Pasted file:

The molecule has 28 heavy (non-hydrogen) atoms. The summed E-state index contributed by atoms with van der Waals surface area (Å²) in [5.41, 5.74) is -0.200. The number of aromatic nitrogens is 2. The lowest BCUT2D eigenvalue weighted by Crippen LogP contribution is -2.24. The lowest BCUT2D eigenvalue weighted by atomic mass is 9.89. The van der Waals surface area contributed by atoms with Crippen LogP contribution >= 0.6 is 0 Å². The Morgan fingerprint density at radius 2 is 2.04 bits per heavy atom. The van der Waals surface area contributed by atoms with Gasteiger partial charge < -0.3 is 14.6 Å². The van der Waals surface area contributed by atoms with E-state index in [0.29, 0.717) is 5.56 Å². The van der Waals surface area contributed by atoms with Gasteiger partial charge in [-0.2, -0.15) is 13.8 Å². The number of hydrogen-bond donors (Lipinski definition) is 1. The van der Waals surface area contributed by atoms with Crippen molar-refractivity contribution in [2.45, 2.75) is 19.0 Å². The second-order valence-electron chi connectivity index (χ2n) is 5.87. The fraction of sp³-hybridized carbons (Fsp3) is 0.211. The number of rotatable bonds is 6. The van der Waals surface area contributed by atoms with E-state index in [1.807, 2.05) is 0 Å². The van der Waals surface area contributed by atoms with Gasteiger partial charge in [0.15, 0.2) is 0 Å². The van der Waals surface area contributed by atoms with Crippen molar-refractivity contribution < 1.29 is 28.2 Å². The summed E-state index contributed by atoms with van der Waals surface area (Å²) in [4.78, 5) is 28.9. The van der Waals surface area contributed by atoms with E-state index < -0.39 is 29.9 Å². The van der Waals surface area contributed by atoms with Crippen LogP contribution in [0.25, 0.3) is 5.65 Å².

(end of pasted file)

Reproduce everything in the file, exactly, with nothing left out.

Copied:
The molecule has 28 heavy (non-hydrogen) atoms. The summed E-state index contributed by atoms with van der Waals surface area (Å²) in [5.41, 5.74) is -0.200. The number of aromatic nitrogens is 2. The lowest BCUT2D eigenvalue weighted by Crippen LogP contribution is -2.24. The lowest BCUT2D eigenvalue weighted by atomic mass is 9.89. The van der Waals surface area contributed by atoms with Crippen LogP contribution >= 0.6 is 0 Å². The Morgan fingerprint density at radius 2 is 2.04 bits per heavy atom. The van der Waals surface area contributed by atoms with Gasteiger partial charge < -0.3 is 14.6 Å². The van der Waals surface area contributed by atoms with E-state index in [0.29, 0.717) is 5.56 Å². The van der Waals surface area contributed by atoms with Gasteiger partial charge in [-0.2, -0.15) is 13.8 Å². The number of hydrogen-bond donors (Lipinski definition) is 1. The van der Waals surface area contributed by atoms with Crippen molar-refractivity contribution in [2.45, 2.75) is 19.0 Å². The second-order valence-electron chi connectivity index (χ2n) is 5.87. The fraction of sp³-hybridized carbons (Fsp3) is 0.211. The number of rotatable bonds is 6. The van der Waals surface area contributed by atoms with E-state index in [1.807, 2.05) is 0 Å². The van der Waals surface area contributed by atoms with Gasteiger partial charge in [0.15, 0.2) is 0 Å². The van der Waals surface area contributed by atoms with Crippen molar-refractivity contribution < 1.29 is 28.2 Å². The summed E-state index contributed by atoms with van der Waals surface area (Å²) in [4.78, 5) is 28.9. The van der Waals surface area contributed by atoms with E-state index < -0.39 is 29.9 Å². The van der Waals surface area contributed by atoms with Crippen LogP contribution in [0.25, 0.3) is 5.65 Å².